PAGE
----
WikiLeaks ‘gossip material’
ANKARAThe Ankara Chief Prosecutor’s Office dismissed a complaint on Jan. 11 concerning Prime Minister Recep Tayyip Erdoğan’s alleged improper benefit from eight accounts with Swiss banks. The claims were based on cables released by the whistle-blowing website WikiLeaks.
“Attributing evidence value to documents that are not confirmed to be evidence and that may be subjective value judgments or gossip material and overestimating activities of competitor countries that amount to intervention in the domestic affairs of a country in a virtual environment in regards to the law of the states may lead to unacceptable results in terms of universal legal principles,” the Ankara Chief Prosecutor’s Office of Parliamentarians said in its dismissal of the complaint filed by the People’s Liberation Party on Dec. 3, 2010.
In November 2010, WikiLeaks released two cables sent by the U.S. Embassy in Ankara concerning Erdoğan’s financial assets and the way he made “his fortune.”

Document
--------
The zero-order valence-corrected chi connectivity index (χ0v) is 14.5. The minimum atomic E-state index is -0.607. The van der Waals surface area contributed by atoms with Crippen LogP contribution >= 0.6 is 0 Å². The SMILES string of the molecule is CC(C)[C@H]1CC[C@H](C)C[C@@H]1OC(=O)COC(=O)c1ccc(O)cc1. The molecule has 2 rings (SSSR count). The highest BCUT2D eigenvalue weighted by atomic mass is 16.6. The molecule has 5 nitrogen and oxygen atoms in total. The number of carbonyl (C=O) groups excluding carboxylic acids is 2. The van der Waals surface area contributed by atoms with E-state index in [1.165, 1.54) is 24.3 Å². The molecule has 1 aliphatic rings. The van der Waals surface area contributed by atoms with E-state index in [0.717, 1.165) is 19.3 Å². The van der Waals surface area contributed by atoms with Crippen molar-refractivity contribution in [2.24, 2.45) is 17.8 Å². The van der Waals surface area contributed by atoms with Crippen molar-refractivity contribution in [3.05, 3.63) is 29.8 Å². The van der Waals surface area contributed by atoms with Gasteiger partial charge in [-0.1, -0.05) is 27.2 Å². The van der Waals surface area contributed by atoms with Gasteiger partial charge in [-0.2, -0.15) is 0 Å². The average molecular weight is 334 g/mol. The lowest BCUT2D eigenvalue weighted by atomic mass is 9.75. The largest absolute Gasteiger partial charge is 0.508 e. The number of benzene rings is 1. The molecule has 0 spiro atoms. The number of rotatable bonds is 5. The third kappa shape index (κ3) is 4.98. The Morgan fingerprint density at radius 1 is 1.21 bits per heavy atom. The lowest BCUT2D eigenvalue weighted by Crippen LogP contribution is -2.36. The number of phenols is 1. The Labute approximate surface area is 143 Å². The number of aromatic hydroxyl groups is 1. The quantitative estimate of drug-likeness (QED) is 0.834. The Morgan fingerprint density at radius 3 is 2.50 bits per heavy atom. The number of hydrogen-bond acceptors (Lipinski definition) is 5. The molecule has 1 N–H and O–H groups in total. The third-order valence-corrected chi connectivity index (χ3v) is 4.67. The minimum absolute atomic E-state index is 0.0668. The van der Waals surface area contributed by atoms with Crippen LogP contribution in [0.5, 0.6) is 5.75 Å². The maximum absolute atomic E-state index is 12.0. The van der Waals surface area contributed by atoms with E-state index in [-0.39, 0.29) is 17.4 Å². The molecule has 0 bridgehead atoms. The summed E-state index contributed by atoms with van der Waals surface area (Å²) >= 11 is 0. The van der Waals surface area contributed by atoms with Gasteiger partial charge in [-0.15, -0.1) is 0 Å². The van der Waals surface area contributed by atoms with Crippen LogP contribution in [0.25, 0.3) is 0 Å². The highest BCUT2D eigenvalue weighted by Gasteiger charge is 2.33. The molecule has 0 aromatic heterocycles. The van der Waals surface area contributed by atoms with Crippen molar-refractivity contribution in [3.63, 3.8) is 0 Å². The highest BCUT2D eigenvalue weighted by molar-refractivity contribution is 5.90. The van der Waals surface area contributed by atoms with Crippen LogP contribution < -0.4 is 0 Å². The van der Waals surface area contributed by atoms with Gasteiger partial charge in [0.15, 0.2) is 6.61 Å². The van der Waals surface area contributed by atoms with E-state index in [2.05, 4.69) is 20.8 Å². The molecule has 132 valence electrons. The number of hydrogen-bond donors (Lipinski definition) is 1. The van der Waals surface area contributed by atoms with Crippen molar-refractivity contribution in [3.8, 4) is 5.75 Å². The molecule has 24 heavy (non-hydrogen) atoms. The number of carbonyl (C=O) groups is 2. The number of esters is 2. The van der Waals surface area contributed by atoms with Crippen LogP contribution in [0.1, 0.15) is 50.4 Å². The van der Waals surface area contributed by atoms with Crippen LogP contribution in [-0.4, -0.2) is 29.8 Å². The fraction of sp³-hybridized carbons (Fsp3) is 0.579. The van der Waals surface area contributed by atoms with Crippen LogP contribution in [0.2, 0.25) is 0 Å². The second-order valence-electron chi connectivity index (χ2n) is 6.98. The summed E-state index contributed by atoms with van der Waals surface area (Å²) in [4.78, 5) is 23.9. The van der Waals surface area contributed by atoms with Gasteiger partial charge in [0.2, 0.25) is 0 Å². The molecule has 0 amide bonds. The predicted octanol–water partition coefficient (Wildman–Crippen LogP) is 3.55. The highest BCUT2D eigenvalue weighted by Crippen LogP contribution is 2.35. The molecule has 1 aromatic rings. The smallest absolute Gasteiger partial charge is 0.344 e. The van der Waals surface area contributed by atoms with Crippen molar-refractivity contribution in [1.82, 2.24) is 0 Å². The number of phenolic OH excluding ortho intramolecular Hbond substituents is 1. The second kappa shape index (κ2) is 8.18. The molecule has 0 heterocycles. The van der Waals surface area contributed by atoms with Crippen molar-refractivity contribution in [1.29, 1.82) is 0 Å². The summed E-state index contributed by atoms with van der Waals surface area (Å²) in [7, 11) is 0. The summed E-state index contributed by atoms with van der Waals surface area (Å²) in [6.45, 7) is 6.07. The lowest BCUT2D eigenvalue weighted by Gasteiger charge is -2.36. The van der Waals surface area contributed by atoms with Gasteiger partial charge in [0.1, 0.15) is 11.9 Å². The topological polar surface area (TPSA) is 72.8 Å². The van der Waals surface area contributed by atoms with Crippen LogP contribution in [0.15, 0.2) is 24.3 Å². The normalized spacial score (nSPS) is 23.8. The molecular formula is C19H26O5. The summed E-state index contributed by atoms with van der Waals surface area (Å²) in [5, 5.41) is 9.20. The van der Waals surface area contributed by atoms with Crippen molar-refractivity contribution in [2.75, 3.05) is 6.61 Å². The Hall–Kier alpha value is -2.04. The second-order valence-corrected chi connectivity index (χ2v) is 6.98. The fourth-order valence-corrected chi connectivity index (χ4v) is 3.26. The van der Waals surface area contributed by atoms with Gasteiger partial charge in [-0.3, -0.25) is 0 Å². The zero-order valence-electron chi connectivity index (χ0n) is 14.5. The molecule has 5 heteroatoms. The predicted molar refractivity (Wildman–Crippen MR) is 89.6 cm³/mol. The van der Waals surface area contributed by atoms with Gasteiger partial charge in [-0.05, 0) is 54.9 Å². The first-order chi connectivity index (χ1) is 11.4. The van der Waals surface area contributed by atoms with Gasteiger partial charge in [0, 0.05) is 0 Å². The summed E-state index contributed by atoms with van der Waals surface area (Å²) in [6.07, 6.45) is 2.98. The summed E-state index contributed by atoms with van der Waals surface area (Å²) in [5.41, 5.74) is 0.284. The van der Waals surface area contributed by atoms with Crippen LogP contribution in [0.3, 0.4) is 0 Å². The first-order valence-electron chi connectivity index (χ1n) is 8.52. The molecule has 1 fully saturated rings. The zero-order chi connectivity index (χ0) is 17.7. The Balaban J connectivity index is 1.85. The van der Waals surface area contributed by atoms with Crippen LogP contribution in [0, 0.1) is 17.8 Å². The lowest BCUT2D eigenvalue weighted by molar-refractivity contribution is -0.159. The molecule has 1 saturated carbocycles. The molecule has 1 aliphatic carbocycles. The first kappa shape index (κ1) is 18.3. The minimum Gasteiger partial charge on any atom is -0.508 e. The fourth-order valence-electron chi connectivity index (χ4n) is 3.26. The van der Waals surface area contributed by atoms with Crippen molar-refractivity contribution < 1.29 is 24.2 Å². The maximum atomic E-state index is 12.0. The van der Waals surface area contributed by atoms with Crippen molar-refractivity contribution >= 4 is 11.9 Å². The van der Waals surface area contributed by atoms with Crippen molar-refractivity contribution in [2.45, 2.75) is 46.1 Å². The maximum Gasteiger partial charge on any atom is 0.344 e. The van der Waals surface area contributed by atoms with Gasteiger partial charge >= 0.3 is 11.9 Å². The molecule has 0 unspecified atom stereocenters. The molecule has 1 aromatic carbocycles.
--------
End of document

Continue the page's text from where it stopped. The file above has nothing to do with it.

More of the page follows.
“We have heard from two contacts that Erdoğan has eight accounts in Swiss banks; his explanations that his wealth comes from wedding presents guests gave his son and that a Turkish businessman is paying the educational expenses of all four Erdoğan children in the U.S. purely altruistically are lame,” Eric Edelman, a former U.S. ambassador to Turkey, wrote in a cable sent to Washington on Dec. 30, 2004.
The authority for investigating claims concerning the period during which Erdoğan held his prime ministry post belongs to Parliament, thus the prosecutor’s office decided not to launch an investigation. It also decided not to prosecute the claims regarding the period before his prime ministry.
No evidence concerning the claims has been found other than subjective documents that might have been arranged to be open to manipulation for diplomatic purposes, the office said.
At the time, in response to the main opposition Republican People’s Party (CHP), which was investigating the claims within the cables, Erdoğan had vowed to resign if they could prove that the allegations were accurate.